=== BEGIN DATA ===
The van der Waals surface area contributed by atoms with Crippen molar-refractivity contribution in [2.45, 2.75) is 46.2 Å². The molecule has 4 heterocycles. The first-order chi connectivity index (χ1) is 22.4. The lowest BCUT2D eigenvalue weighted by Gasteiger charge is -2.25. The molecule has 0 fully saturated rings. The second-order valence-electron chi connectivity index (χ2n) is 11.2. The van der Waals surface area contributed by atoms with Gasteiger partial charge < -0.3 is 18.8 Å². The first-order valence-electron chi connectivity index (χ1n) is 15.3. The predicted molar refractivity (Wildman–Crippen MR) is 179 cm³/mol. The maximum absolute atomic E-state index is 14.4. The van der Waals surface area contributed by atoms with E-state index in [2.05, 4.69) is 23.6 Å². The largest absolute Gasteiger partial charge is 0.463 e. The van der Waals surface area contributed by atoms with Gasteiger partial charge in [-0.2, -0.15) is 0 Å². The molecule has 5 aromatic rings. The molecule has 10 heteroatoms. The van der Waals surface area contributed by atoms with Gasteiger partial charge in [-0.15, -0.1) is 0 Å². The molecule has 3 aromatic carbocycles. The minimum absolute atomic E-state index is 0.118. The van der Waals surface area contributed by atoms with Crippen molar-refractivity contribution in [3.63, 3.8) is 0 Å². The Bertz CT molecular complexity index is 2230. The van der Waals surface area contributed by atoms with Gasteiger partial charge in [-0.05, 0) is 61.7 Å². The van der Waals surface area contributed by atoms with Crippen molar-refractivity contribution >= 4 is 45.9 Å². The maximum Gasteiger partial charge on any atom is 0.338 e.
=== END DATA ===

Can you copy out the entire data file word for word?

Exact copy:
The van der Waals surface area contributed by atoms with Crippen molar-refractivity contribution in [2.45, 2.75) is 46.2 Å². The molecule has 4 heterocycles. The first-order chi connectivity index (χ1) is 22.4. The lowest BCUT2D eigenvalue weighted by Gasteiger charge is -2.25. The molecule has 0 fully saturated rings. The second-order valence-electron chi connectivity index (χ2n) is 11.2. The van der Waals surface area contributed by atoms with Gasteiger partial charge < -0.3 is 18.8 Å². The first-order valence-electron chi connectivity index (χ1n) is 15.3. The predicted molar refractivity (Wildman–Crippen MR) is 179 cm³/mol. The maximum absolute atomic E-state index is 14.4. The van der Waals surface area contributed by atoms with E-state index in [2.05, 4.69) is 23.6 Å². The largest absolute Gasteiger partial charge is 0.463 e. The van der Waals surface area contributed by atoms with Gasteiger partial charge in [-0.2, -0.15) is 0 Å². The molecule has 5 aromatic rings. The molecule has 10 heteroatoms. The van der Waals surface area contributed by atoms with Gasteiger partial charge in [-0.15, -0.1) is 0 Å². The molecule has 3 aromatic carbocycles. The minimum absolute atomic E-state index is 0.118. The van der Waals surface area contributed by atoms with Crippen molar-refractivity contribution in [3.63, 3.8) is 0 Å². The Bertz CT molecular complexity index is 2230. The van der Waals surface area contributed by atoms with Gasteiger partial charge in [-0.05, 0) is 61.7 Å². The van der Waals surface area contributed by atoms with Crippen molar-refractivity contribution >= 4 is 45.9 Å². The maximum Gasteiger partial charge on any atom is 0.338 e.